Problem: According to Deuteronomy 14:26, God permitted the purchase of wine or strong drink for conducting a feast before the Lord. However, Leviticus 10:8–9 forbids the use of strong drink by the priests, and passages like Proverbs 20:1, 23:29–35, and 31:4–5 seem to forbid the use of strong drink by all. How can this passage permit the use of strong drink when these other passages clearly condemn its use?
Solution: It is clear that the Scriptures condemn the use of strong drink. For example, Leviticus 10:8–9 forbids the priest from drinking wine or strong drink when he is supposed to minister in the tent of meeting. Also, Proverbs forbids the use of wine or strong drink by kings or rulers, lest they pervert justice. Further, many passages warn of the deceitfulness of strong drink (Prov. 20:1) and condemn the use of it in general.
The word translated “eat” in Deut. 14:26 is a general term for consuming and may include the idea of drinking as well as eating solid food. However, the passage does not grant permission to drink strong drink or to drink to excess. Such action is specifically condemned in the NT as well as the OT. It was a common practice to dilute the strong drink (i.e., normally fermented grape juice) with about three parts water to one part wine. In this weaker form, imbibed with meals in moderation, there was no fear of excess. It is only in this sense that “wine” was permitted in the Scriptures and then only in a culture that was not alcoholic. While moderate drinking of this diluted wine may be permissible, in a culture shot through with alcoholism (such as ours), it is not profitable. Paul warns us in 1 Corinthians 6:12 that “All things are lawful for me, but all things are not helpful.” Paul declared that “It is better not to eat meat or drink wine or to do anything else that will cause your brother to fall” (Rom. 14:21, niv). God desires that our lives be influenced by the Spirit, not by the spirits.
The Bible is opposed to both strong drink and drunkenness (1 Cor. 6:9–10; Eph. 5:18). It pronounces woes on those who drink either strong drink or who drink in excess (Isa. 5:11; Amos 6:1, 6; Micah 2:11). Christian leaders are urged to be temperate (1 Tim. 3:3, 8). All are warned that too much alcohol is abhored by God (Amos 6:1–8). And although moderate amounts were recommended for medicinal purposes (1 Tim. 5:23), nowhere does the Bible commend strong drink as a beverage. The only reference to taking “strong drink” is as a pain killer in extreme circumstances: “Give strong drink to him who is perishing” (Prov. 31:6).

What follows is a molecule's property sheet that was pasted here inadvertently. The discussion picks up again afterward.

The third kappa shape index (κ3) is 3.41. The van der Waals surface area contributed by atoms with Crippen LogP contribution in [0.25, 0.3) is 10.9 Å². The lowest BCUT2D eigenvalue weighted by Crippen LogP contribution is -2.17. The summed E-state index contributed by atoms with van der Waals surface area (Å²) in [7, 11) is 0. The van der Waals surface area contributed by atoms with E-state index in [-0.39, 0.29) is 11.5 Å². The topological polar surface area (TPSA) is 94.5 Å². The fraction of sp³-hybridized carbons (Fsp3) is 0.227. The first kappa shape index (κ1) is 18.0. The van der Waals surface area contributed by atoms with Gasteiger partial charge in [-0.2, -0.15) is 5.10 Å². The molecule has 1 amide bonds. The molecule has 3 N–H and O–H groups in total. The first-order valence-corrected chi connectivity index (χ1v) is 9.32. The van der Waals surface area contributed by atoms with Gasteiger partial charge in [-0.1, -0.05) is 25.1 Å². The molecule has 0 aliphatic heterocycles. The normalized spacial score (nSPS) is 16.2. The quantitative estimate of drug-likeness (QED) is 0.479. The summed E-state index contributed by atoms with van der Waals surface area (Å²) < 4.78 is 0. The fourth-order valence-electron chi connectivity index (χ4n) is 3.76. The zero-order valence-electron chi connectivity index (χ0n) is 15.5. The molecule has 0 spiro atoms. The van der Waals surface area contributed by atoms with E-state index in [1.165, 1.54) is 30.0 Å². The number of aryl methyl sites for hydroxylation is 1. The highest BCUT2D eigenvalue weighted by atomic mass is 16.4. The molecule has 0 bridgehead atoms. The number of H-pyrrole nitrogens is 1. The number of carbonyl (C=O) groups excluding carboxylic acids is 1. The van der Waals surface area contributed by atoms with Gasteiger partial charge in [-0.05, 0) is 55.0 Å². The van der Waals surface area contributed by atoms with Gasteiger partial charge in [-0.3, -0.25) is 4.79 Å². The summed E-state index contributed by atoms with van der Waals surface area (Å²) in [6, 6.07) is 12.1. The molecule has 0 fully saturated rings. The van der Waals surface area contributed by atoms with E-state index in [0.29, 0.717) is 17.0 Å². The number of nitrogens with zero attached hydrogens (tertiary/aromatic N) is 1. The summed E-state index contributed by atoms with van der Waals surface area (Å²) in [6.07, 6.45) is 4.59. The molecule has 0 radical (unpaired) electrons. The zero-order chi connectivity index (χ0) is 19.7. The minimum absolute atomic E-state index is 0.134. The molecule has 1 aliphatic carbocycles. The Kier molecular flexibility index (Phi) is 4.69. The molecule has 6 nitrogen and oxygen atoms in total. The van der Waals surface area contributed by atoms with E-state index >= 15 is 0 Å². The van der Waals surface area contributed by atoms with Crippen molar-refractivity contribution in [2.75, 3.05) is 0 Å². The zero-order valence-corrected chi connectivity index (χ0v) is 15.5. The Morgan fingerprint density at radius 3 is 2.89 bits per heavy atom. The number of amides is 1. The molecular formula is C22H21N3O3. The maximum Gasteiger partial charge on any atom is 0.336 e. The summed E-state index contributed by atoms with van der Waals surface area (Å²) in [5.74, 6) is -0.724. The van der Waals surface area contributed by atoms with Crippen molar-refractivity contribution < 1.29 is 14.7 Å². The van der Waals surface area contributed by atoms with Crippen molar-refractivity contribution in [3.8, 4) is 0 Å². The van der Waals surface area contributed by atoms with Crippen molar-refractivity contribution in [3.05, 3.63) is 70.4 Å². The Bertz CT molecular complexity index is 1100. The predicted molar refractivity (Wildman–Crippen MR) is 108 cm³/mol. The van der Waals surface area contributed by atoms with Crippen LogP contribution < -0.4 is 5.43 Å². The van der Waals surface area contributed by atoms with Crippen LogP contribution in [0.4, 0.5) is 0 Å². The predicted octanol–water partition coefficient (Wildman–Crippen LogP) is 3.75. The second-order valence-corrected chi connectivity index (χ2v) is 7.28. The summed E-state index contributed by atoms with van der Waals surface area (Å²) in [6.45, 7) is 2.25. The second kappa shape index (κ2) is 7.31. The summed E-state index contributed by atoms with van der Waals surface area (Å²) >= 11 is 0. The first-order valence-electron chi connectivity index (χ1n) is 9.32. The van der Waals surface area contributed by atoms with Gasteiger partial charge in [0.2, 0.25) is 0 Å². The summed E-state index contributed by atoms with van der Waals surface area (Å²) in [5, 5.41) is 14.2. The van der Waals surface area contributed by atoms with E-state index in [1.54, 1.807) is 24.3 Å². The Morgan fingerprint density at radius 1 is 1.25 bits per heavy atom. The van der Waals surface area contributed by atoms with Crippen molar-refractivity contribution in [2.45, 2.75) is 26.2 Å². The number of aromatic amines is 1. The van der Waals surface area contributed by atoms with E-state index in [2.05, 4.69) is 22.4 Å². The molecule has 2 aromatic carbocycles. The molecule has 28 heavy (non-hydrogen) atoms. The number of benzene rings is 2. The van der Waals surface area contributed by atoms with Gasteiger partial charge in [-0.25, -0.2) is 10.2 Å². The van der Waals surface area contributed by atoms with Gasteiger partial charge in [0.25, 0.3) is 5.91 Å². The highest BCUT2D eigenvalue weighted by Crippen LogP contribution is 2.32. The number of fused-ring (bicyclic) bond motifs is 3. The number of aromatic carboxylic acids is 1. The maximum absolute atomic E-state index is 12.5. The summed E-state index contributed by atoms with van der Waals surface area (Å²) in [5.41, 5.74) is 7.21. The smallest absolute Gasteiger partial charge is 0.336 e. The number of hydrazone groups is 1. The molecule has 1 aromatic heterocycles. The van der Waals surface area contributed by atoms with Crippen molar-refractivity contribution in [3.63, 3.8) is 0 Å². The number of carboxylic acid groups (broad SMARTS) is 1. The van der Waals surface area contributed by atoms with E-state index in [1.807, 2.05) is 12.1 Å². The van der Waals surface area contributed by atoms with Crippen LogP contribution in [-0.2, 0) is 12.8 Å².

Deuteronomy 14:26 should not be taken as an excuse to imbibe strong drink for several reasons. First, the stated command was not to drink it, but simply to buy it. There were other legitimate uses for owning alcohol, namely for cooking, healing (cf. Luke 10:34), and pain-killing. Second, the very next verse speaks only of “eating” food, not of drinking strong drink. Third, even if drinking is implied along with eating (v. 26), the Jews always diluted it with about three parts water to one part wine before they drank it in moderation with their meals. Done in this light form in such moderate amounts with food guaranteed them against the excesses known in today’s alcoholic cultures. Fourth, it is still always wrong to use an unclear passage (such as Deuteronomy 14:26) to contradict all the clear ones (cited above) against strong drink.
In view of all these factors, it is best to conclude with the Apostle Paul, “It is good neither to eat meat nor drink wine nor do anything by which your brother stumbles or is offended or is made weak” (Rom. 14:21).